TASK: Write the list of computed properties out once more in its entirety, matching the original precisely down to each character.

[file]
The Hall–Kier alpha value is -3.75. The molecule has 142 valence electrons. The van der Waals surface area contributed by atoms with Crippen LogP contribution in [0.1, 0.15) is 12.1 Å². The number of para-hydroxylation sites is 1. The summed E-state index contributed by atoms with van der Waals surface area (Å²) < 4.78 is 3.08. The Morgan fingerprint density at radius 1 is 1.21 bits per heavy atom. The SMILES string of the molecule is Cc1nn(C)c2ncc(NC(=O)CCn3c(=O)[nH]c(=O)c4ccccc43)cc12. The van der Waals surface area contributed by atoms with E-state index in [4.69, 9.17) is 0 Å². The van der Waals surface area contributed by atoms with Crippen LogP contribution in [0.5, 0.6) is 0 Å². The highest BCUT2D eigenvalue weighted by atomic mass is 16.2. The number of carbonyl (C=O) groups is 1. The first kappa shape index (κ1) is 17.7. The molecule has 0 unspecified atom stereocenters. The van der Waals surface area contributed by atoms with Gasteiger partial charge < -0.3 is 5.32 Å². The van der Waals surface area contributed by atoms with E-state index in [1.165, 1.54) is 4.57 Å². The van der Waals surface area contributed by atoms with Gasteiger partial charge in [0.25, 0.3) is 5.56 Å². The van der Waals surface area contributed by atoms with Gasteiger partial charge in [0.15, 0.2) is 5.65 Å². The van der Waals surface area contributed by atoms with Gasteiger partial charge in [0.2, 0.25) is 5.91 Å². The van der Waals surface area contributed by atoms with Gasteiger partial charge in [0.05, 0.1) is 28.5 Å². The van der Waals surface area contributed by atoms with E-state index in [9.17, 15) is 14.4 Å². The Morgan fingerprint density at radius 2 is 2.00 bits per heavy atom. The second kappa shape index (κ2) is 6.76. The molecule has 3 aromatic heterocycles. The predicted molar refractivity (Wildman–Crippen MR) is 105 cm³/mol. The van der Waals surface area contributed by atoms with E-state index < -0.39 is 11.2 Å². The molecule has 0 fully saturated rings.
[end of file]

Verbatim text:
The Hall–Kier alpha value is -3.75. The molecule has 142 valence electrons. The van der Waals surface area contributed by atoms with Crippen LogP contribution in [0.1, 0.15) is 12.1 Å². The number of para-hydroxylation sites is 1. The summed E-state index contributed by atoms with van der Waals surface area (Å²) < 4.78 is 3.08. The Morgan fingerprint density at radius 1 is 1.21 bits per heavy atom. The SMILES string of the molecule is Cc1nn(C)c2ncc(NC(=O)CCn3c(=O)[nH]c(=O)c4ccccc43)cc12. The van der Waals surface area contributed by atoms with E-state index in [4.69, 9.17) is 0 Å². The van der Waals surface area contributed by atoms with Crippen LogP contribution in [0.5, 0.6) is 0 Å². The highest BCUT2D eigenvalue weighted by atomic mass is 16.2. The number of carbonyl (C=O) groups is 1. The first kappa shape index (κ1) is 17.7. The molecule has 0 unspecified atom stereocenters. The van der Waals surface area contributed by atoms with Gasteiger partial charge < -0.3 is 5.32 Å². The van der Waals surface area contributed by atoms with E-state index in [1.165, 1.54) is 4.57 Å². The van der Waals surface area contributed by atoms with Gasteiger partial charge in [0.25, 0.3) is 5.56 Å². The van der Waals surface area contributed by atoms with Gasteiger partial charge in [0.15, 0.2) is 5.65 Å². The van der Waals surface area contributed by atoms with Gasteiger partial charge in [0.2, 0.25) is 5.91 Å². The van der Waals surface area contributed by atoms with Gasteiger partial charge in [0.05, 0.1) is 28.5 Å². The van der Waals surface area contributed by atoms with E-state index in [9.17, 15) is 14.4 Å². The Morgan fingerprint density at radius 2 is 2.00 bits per heavy atom. The second kappa shape index (κ2) is 6.76. The molecule has 3 aromatic heterocycles. The predicted molar refractivity (Wildman–Crippen MR) is 105 cm³/mol. The van der Waals surface area contributed by atoms with E-state index < -0.39 is 11.2 Å². The molecule has 0 fully saturated rings.